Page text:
DETROIT — In a striking display of determination to stand against hatred and bigotry, about 30 leaders of the Christian, Jewish and Muslim communities in Metro Detroit gathered Thursday to say that vandalism and other incidents at four mosques in the past month are attacks not only against Islam, but against all faiths.

Religious, civic and law enforcement officials met at a former mosque, the old Islamic Center of America, on Joy at Greenfield, to decry the vandalism that occurred there sometime Sunday night, and at least four other incidents in Dearborn, Detroit and Warren since late December.

“We stand together with our Muslim sisters and brothers and point to the antidote to this bigotry and vandalism: Our relationships and learning to care about each other,” said Steve Spreitzer, director of the interfaith division of the Michigan Roundtable for Diversity and Inclusion, which helped to organize the event.

The religious leaders said they are concerned that the incidents may be a sign that hatred directed at Muslims, especially since the terrorist attacks of Sept. 11, 2001, may be taking a new, nasty turn in Metro Detroit. The region, home to about 125,000 to 200,000 Muslims of mostly Arab and South Asian descent, has been largely immune from the vandalism against mosques that has plagued other areas of the country, particularly in the two years after the attacks, civil rights leaders and observers have said.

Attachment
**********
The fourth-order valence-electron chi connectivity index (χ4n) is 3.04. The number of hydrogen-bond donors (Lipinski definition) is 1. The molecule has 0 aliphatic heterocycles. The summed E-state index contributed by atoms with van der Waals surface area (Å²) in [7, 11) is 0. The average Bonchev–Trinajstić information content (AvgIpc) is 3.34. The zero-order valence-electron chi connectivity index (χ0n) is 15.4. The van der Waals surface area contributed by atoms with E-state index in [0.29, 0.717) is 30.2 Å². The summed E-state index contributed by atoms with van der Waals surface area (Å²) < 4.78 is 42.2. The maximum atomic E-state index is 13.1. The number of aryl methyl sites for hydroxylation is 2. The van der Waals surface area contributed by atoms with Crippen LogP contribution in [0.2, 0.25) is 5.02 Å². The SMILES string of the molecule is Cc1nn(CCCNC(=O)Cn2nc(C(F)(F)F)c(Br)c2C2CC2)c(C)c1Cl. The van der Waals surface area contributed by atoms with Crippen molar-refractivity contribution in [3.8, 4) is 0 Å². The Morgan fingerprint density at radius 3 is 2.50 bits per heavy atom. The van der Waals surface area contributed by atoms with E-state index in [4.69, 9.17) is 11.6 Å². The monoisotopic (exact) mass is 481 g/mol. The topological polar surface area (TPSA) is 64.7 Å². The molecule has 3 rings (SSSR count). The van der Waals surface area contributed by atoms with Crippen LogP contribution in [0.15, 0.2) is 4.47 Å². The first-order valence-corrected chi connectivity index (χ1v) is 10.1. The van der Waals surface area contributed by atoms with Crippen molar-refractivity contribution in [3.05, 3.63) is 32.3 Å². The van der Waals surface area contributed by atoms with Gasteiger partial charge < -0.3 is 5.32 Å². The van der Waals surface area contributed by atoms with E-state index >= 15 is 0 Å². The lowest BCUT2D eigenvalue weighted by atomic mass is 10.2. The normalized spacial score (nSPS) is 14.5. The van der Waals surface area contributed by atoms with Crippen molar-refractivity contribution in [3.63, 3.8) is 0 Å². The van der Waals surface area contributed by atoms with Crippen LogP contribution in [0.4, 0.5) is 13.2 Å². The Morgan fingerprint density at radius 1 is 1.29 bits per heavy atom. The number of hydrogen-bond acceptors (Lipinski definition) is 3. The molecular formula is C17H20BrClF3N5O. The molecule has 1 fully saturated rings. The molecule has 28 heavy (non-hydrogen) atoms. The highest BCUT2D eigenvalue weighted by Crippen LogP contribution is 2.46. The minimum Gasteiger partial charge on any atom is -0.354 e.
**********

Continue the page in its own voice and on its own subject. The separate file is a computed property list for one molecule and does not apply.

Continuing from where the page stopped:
“I think it’s important for all of us people of faith to stand together in solidarity when we’re attacked in physical ways like this,” said Michael Hovey, assistant adviser in the Department of Education, Ecumenical and Interfaith Affairs for the Archdiocese of Detroit. “We had to stand together as friends and allies to say that this is unacceptable to treat people of faith in this way.”


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